Azerbaijan: Looking at the Contest Surrounding the Eurovision Competition

With two weeks to go until Azerbaijan hosts the Eurovision 2012 Song Contest, official preparations are wrapping up in Baku. But the Azerbaijani government is not the only party getting ready for the event. Civil society activists are hard at work, too.

Over the last three months, activists from the home-grown Sing for Democracy campaign have visited the United Kingdom, France, Belgium, Germany, the Netherlands, Austria and Switzerland in an effort to raise awareness about human rights issues in Azerbaijan -- ranging from forced evictions to the arrests of journalists.

The awareness initiative was launched shortly after a pair of Azeri performers won the Eurovision 2011 contest, thus ensuring that Baku would host this year’s competition. Four Azerbaijani non-governmental organizations (the Human Rights Club, the Institute for Reporters’ Freedom and Safety, the Institute for Peace and Democracy and the Alliance for Defense of Political Freedoms) form the core of the awareness campaign. In all, roughly 30 local NGOs and 15 international human rights watchdogs have signed on.

“[T]he campaign created a kind of new [dynamic], which is to use large international events as a tool to promote democracy in Azerbaijan,” said Rasul Jafarov, director of the Human Rights Club.

“Never before has Azerbaijan [generated] so much attention among international media,” Jafarov added.

The awareness campaign has received a boost from a series of articles by investigative journalist Khadija Ismayilova, who works for both Radio Free Europe/Radio Liberty and EurasiaNet.org. Her articles have focused on questionable links between President Ilham Aliyev’s family and various business ventures.

The last such article, published on May 9 by RFE/RL, reported that First Lady Mehriban Aliyeva, who oversees the government’s Eurovision preparations, and her two daughters, Leyla and Arzu, are owners of a construction company, Azenco that worked on the $134 million construction of the 25,000-seat Baku Crystal Hall, the main venue for the Eurovision 2012 Song Contest. The presidential administration has not yet responded to the report.

Emin Huseynov -- the director of the Institute for Reporters’ Freedom and Safety in Baku, and one of the leaders of the Sing for Democracy campaign -- said the story offered additional, “indirect proof that high-ranking government officials use Eurovision not only for the country’s image, but for their personal interests.”

The Aliyev administration has brushed off criticism of Azerbaijan’s rights record, and, in some cases, has pushed back vigorously against international critics.

The European Broadcasting Union (EBU), Eurovision’s producer, maintains that the contest is “apolitical,” but the group emphasizes its commitment “to the principles of freedom of expression and information.”

On May 2, reportedly after multiple Sing for Democracy requests, the EBU organized a meeting in Geneva between Azerbaijani government officials and civil society activists to discuss free-speech issues in Azerbaijan. That encounter, according to Huseynov, produced “hot debates,” and evidently did little to narrow differences.

On May 8, both Jafarov and Huseynov, two of the highest-profile government critics inside Azerbaijan, were expelled from Baku State University’s law school, where both men had been studying. “[W]e were told by the university administration that we are expelled and not allowed to attend classes,” Huseynov said. “No clear explanation was provided, but I have no doubt that it is the result of our activity in the Sing for Democracy campaign.”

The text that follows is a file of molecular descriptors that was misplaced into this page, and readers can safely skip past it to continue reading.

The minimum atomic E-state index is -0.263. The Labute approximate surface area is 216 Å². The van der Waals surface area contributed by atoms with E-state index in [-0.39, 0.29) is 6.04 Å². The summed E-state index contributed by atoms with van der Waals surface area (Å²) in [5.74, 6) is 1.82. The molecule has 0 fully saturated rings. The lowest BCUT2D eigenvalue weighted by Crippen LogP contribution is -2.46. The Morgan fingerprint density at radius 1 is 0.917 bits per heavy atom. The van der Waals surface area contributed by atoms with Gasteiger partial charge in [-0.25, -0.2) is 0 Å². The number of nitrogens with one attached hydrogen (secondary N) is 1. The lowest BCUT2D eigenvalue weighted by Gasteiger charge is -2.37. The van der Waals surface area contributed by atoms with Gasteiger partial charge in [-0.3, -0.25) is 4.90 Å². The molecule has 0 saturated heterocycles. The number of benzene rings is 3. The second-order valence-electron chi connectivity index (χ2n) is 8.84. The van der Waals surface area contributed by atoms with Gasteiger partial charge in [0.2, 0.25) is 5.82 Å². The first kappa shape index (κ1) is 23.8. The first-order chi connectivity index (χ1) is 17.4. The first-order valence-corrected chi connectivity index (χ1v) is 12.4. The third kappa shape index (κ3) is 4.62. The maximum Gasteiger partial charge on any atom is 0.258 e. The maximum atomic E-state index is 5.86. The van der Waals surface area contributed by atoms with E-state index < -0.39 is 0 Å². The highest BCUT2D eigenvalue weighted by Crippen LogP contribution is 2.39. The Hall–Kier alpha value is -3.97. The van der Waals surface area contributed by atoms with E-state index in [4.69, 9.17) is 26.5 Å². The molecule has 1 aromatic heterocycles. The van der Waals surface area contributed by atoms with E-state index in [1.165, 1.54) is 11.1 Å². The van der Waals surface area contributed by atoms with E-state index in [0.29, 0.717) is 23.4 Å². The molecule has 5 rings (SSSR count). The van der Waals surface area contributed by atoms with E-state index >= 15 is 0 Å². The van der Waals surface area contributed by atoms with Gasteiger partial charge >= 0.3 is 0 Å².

University representatives declined to discuss the matter to EurasiaNet.org. Ali Hasanov, chief of the presidential administration’s Political and Public Affairs Department, was not available to comment on the university status of Jafarov and Huseynov. In an interview with EurasiaNet.org, conducted before the expulsions, he asserted that “attempts to politicize the Eurovision contests are wrong.”

“At the meeting in Geneva, I tried to persuade them that the situation with freedom of speech and civil liberties in Azerbaijan is not worse than in European countries,” he said in reference to fellow attendees. “Rare cases of murder and pressure against journalists happen in all countries.”

Hasanov also claimed that the EBU is “under huge pressure” to bring pressure to bear on Azerbaijan.

Meanwhile, Huseynov believes that the EBU organized the Geneva discussion only for show. “The statements of the EBU officials were declarative in nature and did not contain demands [to the Azerbaijani government] to solve problems,” Huseynov said.

Tension between the two camps seems sure to increase when Eurovision gets underway in Baku. Azerbaijan’s opposition has prepared a Eurovision action plan: the Public Chamber movement, an alliance of politicians, political parties and NGO activists, will set up an “alternative information center” to get its message out to visitors. The movement additionally intends to deploy activists in T-shirts proclaiming “Freedom to political prisoners” to walk around downtown Baku during the days leading up to Eurovision’s final May 26 show.

Hundreds of other activists with Eurovision tickets “will chant the same slogan several times” during the contest’s shows, said Hasan Kerimov, deputy chair of the Popular Front Party of Azerbaijan, a member of the Public Chamber.

Azerbaijani law-enforcement officials have their own action-plan, however. Deputy Interior Minister Oruj Zalov told the pro-government ANS television channel that there will be a heavy police presence in Baku during Eurovision, with the Eurovision contest venue surrounded by multiple rings of security checkpoints.

Shahin Abbasov is a freelance reporter based in Baku.

Azerbaijan: Looking at the Contest Surrounding the Eurovision Competition

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